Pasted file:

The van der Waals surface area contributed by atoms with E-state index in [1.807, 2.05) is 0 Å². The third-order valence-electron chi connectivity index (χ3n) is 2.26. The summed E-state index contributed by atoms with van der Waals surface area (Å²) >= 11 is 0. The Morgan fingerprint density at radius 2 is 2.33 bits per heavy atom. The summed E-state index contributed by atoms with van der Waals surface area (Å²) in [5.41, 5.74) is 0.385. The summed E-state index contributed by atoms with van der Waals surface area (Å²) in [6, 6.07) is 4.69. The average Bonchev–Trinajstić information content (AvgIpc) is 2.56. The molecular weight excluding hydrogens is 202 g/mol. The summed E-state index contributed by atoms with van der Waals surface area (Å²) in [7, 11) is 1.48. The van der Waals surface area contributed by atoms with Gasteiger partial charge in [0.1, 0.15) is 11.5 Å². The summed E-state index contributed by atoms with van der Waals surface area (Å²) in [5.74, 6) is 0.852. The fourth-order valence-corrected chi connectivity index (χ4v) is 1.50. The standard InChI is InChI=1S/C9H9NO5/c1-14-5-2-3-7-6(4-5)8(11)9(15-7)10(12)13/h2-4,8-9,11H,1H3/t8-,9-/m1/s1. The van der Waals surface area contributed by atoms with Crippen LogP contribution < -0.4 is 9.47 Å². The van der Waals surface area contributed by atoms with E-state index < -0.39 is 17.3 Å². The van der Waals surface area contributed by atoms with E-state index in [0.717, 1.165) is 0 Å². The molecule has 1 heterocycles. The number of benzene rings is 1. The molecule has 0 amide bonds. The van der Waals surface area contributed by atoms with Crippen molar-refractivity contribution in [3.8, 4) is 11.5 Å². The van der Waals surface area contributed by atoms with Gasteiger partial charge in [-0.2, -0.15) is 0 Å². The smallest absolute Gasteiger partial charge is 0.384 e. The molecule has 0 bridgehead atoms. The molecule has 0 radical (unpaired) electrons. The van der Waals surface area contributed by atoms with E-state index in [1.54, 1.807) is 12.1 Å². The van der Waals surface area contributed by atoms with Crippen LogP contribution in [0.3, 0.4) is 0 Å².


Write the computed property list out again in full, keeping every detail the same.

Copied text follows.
The van der Waals surface area contributed by atoms with E-state index in [1.807, 2.05) is 0 Å². The third-order valence-electron chi connectivity index (χ3n) is 2.26. The summed E-state index contributed by atoms with van der Waals surface area (Å²) >= 11 is 0. The Morgan fingerprint density at radius 2 is 2.33 bits per heavy atom. The summed E-state index contributed by atoms with van der Waals surface area (Å²) in [5.41, 5.74) is 0.385. The summed E-state index contributed by atoms with van der Waals surface area (Å²) in [6, 6.07) is 4.69. The average Bonchev–Trinajstić information content (AvgIpc) is 2.56. The molecular weight excluding hydrogens is 202 g/mol. The summed E-state index contributed by atoms with van der Waals surface area (Å²) in [7, 11) is 1.48. The van der Waals surface area contributed by atoms with Gasteiger partial charge in [0.1, 0.15) is 11.5 Å². The summed E-state index contributed by atoms with van der Waals surface area (Å²) in [5.74, 6) is 0.852. The fourth-order valence-corrected chi connectivity index (χ4v) is 1.50. The standard InChI is InChI=1S/C9H9NO5/c1-14-5-2-3-7-6(4-5)8(11)9(15-7)10(12)13/h2-4,8-9,11H,1H3/t8-,9-/m1/s1. The van der Waals surface area contributed by atoms with Crippen LogP contribution < -0.4 is 9.47 Å². The van der Waals surface area contributed by atoms with E-state index < -0.39 is 17.3 Å². The van der Waals surface area contributed by atoms with E-state index in [0.717, 1.165) is 0 Å². The molecule has 1 heterocycles. The number of benzene rings is 1. The molecule has 0 amide bonds. The van der Waals surface area contributed by atoms with Crippen molar-refractivity contribution in [3.8, 4) is 11.5 Å². The van der Waals surface area contributed by atoms with Gasteiger partial charge in [-0.2, -0.15) is 0 Å². The smallest absolute Gasteiger partial charge is 0.384 e. The molecule has 0 bridgehead atoms. The molecule has 0 radical (unpaired) electrons. The van der Waals surface area contributed by atoms with E-state index in [1.54, 1.807) is 12.1 Å². The van der Waals surface area contributed by atoms with Crippen LogP contribution in [0.3, 0.4) is 0 Å².